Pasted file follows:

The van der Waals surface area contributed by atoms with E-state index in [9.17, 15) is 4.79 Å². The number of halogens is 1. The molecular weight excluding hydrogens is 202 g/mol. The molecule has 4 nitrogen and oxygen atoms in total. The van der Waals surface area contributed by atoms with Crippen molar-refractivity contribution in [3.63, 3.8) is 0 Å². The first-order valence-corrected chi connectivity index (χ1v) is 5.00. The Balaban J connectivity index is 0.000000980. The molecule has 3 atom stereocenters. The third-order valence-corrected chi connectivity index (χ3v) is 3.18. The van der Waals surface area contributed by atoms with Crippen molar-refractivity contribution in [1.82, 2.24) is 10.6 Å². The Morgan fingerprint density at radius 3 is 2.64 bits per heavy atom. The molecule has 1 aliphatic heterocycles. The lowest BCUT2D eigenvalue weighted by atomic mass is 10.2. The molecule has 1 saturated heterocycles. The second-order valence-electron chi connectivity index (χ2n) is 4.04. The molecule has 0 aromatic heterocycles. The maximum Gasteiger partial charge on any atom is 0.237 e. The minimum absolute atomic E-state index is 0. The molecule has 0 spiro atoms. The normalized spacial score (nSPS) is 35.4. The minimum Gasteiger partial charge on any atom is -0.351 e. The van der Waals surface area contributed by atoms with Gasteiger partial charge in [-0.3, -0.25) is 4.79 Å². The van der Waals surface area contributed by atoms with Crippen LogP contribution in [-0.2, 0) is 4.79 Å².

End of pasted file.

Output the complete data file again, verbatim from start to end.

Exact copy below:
The van der Waals surface area contributed by atoms with E-state index in [9.17, 15) is 4.79 Å². The number of halogens is 1. The molecular weight excluding hydrogens is 202 g/mol. The molecule has 4 nitrogen and oxygen atoms in total. The van der Waals surface area contributed by atoms with Crippen molar-refractivity contribution in [3.63, 3.8) is 0 Å². The first-order valence-corrected chi connectivity index (χ1v) is 5.00. The Balaban J connectivity index is 0.000000980. The molecule has 3 atom stereocenters. The third-order valence-corrected chi connectivity index (χ3v) is 3.18. The van der Waals surface area contributed by atoms with Crippen molar-refractivity contribution in [1.82, 2.24) is 10.6 Å². The Morgan fingerprint density at radius 3 is 2.64 bits per heavy atom. The molecule has 1 aliphatic heterocycles. The lowest BCUT2D eigenvalue weighted by atomic mass is 10.2. The molecule has 1 saturated heterocycles. The second-order valence-electron chi connectivity index (χ2n) is 4.04. The molecule has 0 aromatic heterocycles. The maximum Gasteiger partial charge on any atom is 0.237 e. The minimum absolute atomic E-state index is 0. The molecule has 0 spiro atoms. The normalized spacial score (nSPS) is 35.4. The minimum Gasteiger partial charge on any atom is -0.351 e. The van der Waals surface area contributed by atoms with Gasteiger partial charge in [-0.3, -0.25) is 4.79 Å². The van der Waals surface area contributed by atoms with Crippen LogP contribution in [-0.2, 0) is 4.79 Å².